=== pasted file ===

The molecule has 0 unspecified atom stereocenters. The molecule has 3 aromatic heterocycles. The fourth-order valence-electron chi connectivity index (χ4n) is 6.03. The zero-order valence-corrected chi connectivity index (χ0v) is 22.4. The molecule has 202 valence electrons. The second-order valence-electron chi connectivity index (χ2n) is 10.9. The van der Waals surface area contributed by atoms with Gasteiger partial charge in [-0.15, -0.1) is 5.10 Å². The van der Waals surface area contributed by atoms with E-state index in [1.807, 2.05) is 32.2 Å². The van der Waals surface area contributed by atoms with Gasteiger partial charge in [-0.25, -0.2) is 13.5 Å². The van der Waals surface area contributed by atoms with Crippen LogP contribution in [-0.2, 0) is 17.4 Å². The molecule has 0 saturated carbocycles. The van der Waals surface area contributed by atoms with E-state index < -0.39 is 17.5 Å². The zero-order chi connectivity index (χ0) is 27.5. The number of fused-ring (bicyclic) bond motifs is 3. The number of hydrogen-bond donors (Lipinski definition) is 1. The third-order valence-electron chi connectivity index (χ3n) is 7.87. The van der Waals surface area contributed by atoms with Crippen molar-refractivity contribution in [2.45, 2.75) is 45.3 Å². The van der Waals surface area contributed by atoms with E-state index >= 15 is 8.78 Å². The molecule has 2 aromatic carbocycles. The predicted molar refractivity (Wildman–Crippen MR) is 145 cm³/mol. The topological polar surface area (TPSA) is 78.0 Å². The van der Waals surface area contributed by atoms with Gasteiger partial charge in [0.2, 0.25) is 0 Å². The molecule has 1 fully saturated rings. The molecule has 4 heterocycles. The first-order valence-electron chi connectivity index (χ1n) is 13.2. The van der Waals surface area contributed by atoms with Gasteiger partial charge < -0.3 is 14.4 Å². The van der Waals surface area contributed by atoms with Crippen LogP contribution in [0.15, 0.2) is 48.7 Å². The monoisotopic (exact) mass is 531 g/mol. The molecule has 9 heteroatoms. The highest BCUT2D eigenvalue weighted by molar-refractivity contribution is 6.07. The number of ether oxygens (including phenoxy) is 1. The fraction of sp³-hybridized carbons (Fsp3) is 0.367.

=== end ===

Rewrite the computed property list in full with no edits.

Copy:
The molecule has 0 unspecified atom stereocenters. The molecule has 3 aromatic heterocycles. The fourth-order valence-electron chi connectivity index (χ4n) is 6.03. The zero-order valence-corrected chi connectivity index (χ0v) is 22.4. The molecule has 202 valence electrons. The second-order valence-electron chi connectivity index (χ2n) is 10.9. The van der Waals surface area contributed by atoms with Gasteiger partial charge in [-0.15, -0.1) is 5.10 Å². The van der Waals surface area contributed by atoms with E-state index in [1.807, 2.05) is 32.2 Å². The van der Waals surface area contributed by atoms with Gasteiger partial charge in [-0.25, -0.2) is 13.5 Å². The van der Waals surface area contributed by atoms with Crippen LogP contribution in [-0.2, 0) is 17.4 Å². The molecule has 0 saturated carbocycles. The van der Waals surface area contributed by atoms with E-state index < -0.39 is 17.5 Å². The zero-order chi connectivity index (χ0) is 27.5. The number of fused-ring (bicyclic) bond motifs is 3. The number of hydrogen-bond donors (Lipinski definition) is 1. The third-order valence-electron chi connectivity index (χ3n) is 7.87. The van der Waals surface area contributed by atoms with Crippen molar-refractivity contribution in [2.45, 2.75) is 45.3 Å². The van der Waals surface area contributed by atoms with E-state index >= 15 is 8.78 Å². The molecule has 2 aromatic carbocycles. The predicted molar refractivity (Wildman–Crippen MR) is 145 cm³/mol. The topological polar surface area (TPSA) is 78.0 Å². The van der Waals surface area contributed by atoms with Gasteiger partial charge in [0.2, 0.25) is 0 Å². The molecule has 1 fully saturated rings. The molecule has 4 heterocycles. The first-order valence-electron chi connectivity index (χ1n) is 13.2. The van der Waals surface area contributed by atoms with Gasteiger partial charge < -0.3 is 14.4 Å². The van der Waals surface area contributed by atoms with Crippen LogP contribution in [0.15, 0.2) is 48.7 Å². The monoisotopic (exact) mass is 531 g/mol. The molecule has 9 heteroatoms. The highest BCUT2D eigenvalue weighted by molar-refractivity contribution is 6.07. The number of ether oxygens (including phenoxy) is 1. The fraction of sp³-hybridized carbons (Fsp3) is 0.367.